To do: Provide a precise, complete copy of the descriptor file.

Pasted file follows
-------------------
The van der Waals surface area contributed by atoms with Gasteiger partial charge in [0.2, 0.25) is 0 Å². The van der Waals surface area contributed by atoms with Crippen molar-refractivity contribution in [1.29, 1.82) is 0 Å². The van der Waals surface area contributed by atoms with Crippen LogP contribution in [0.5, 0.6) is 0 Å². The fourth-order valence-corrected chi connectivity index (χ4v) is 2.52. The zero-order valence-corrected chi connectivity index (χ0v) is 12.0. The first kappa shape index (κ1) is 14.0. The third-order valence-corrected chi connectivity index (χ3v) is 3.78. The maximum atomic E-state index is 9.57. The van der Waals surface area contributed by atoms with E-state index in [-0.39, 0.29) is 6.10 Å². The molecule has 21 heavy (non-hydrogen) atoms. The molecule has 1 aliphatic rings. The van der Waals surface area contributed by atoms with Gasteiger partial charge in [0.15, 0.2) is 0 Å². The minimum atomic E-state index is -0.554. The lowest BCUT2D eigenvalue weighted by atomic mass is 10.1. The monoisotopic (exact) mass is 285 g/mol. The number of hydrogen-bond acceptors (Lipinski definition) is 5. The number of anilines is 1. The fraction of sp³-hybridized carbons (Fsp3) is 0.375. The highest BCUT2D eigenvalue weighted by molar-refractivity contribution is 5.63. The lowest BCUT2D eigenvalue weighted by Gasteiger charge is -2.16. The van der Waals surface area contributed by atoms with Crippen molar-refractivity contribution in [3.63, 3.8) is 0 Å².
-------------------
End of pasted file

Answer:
The van der Waals surface area contributed by atoms with Gasteiger partial charge in [0.2, 0.25) is 0 Å². The van der Waals surface area contributed by atoms with Crippen molar-refractivity contribution in [1.29, 1.82) is 0 Å². The van der Waals surface area contributed by atoms with Crippen LogP contribution in [0.5, 0.6) is 0 Å². The fourth-order valence-corrected chi connectivity index (χ4v) is 2.52. The zero-order valence-corrected chi connectivity index (χ0v) is 12.0. The first kappa shape index (κ1) is 14.0. The third-order valence-corrected chi connectivity index (χ3v) is 3.78. The maximum atomic E-state index is 9.57. The van der Waals surface area contributed by atoms with E-state index in [-0.39, 0.29) is 6.10 Å². The molecule has 21 heavy (non-hydrogen) atoms. The molecule has 1 aliphatic rings. The van der Waals surface area contributed by atoms with Gasteiger partial charge in [0.15, 0.2) is 0 Å². The minimum atomic E-state index is -0.554. The lowest BCUT2D eigenvalue weighted by atomic mass is 10.1. The monoisotopic (exact) mass is 285 g/mol. The number of hydrogen-bond acceptors (Lipinski definition) is 5. The number of anilines is 1. The fraction of sp³-hybridized carbons (Fsp3) is 0.375. The highest BCUT2D eigenvalue weighted by molar-refractivity contribution is 5.63. The lowest BCUT2D eigenvalue weighted by Gasteiger charge is -2.16. The van der Waals surface area contributed by atoms with Crippen molar-refractivity contribution in [3.63, 3.8) is 0 Å².